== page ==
With the student loan debt bubble starting to look to many worried observers like Subprime Mortgages 2: Electric Boogaloo, the question of whether college is really worth it as an investment has been raised with increasing regularity. But as Jordan Weissman at Slate notes, the right question might be less “Is college worth the money?” and more “Which colleges are worth the money?”

Weissman looks at records from the salary comparison website Payscale, which ranks colleges and universities by their “return on investment” – that is, how much more than a typical high school graduate an alumnus can expect to earn, minus what they spent in tuition. Unsurprisingly, the numbers are highly favorable for graduates of the Ivy League, well-respected state universities, tech-focused institutions and prestigious liberal arts colleges (though some of these, like my own alma mater Wesleyan University or the similar Amherst College, don’t appear on the rankings at all, presumably due to insufficient data). Schools that fit into more than one of these categories, like number-one-ranked Harvey Mudd College and number-two-ranked Massachusetts Institute of Technology, do better still.

However, the list isn’t just about patting deserving schools on the back. It’s also about shaming institutions that not only fail to provide a useful education, but are actively detrimental to students’ life experiences. Contrary to the prevailing impression that for-profit colleges are the primary bad actors in this area, it is largely traditional research institutions and liberal arts colleges that comprise most the very bottom of the roughly 1,300-school list.

To be fair, many of public institutions near the bottom fall that low based on calculations of the higher tuitions that out-of-state students would pay, and they are largely not schools that would draw many out-of-state applicants in the first place.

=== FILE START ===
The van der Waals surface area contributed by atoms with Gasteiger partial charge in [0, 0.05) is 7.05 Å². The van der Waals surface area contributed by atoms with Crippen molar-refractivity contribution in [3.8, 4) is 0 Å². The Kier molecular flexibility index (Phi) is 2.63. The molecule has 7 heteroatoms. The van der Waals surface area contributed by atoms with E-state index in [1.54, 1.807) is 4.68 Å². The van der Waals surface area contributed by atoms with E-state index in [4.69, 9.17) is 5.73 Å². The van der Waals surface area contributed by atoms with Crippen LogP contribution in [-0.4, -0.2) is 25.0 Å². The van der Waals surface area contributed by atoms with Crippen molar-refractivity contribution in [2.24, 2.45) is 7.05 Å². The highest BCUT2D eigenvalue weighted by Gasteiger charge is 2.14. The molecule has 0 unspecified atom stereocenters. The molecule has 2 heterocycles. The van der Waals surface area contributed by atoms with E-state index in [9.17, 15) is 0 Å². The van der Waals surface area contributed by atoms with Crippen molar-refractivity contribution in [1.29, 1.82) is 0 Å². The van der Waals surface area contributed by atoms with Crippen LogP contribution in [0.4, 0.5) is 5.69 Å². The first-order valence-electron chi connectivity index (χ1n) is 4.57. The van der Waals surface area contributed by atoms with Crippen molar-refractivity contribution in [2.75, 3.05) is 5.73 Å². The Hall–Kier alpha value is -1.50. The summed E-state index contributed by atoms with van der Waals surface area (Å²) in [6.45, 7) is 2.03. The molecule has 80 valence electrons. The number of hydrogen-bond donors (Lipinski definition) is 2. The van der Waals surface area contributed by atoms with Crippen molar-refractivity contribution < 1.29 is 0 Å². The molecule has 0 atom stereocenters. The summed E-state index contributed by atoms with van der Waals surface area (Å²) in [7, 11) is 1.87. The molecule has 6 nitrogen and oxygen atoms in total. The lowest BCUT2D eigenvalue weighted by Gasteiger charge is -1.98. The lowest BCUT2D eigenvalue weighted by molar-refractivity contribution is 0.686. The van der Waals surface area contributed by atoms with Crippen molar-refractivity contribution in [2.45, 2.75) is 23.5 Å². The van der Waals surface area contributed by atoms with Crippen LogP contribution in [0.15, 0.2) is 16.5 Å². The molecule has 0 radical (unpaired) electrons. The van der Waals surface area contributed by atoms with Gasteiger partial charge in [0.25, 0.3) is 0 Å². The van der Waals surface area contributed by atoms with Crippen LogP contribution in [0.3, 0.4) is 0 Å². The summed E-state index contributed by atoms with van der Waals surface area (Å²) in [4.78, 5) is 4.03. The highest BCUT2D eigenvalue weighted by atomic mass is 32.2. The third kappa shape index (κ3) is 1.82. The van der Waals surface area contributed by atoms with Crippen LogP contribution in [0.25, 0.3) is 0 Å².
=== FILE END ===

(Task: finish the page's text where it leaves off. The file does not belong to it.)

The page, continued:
But the bottom school on the list is the private Shaw University in North Carolina. According to Payscale, 20 years after graduation, Shaw alumni are $156,000 worse off than if they hadn’t gone to college at all. Other private schools near the bottom of the list include Bluefield College, a Christian school in Bluefield, Va., where the 20-year return on investment is -$123,000, and Ohio’s Ashland University, with an ROI of -$91,600.

The idea that anyone pays to attend schools where the average student are worse off for going ought to be beyond belief. People who pay Nigerian princes to send them fictitious millions of dollars lose less money than the graduates of some of these schools. One has to ask, at what point does a school cease being a school and simply become a scam?

Weissman suggests the federal government develop rankings like Payscale’s and make it mandatory that schools disclose this information. To be sure, average salary isn’t everything. But when education is priced like a luxury good and treated by millions of parents and students as an investment in the future and gateway to the middle class, greater transparency should be a first step toward solving the problem.

But serious questions also need to be asked about whether to start treating certain colleges as predatory institutions. Student loan debt could be a bubble that pops the entire economy, all because millions of students were raised to believe a college diploma – any college diploma – was a nest egg. If schools like the above operate without accountability, many of those students will end up with nothing but egg on their faces.

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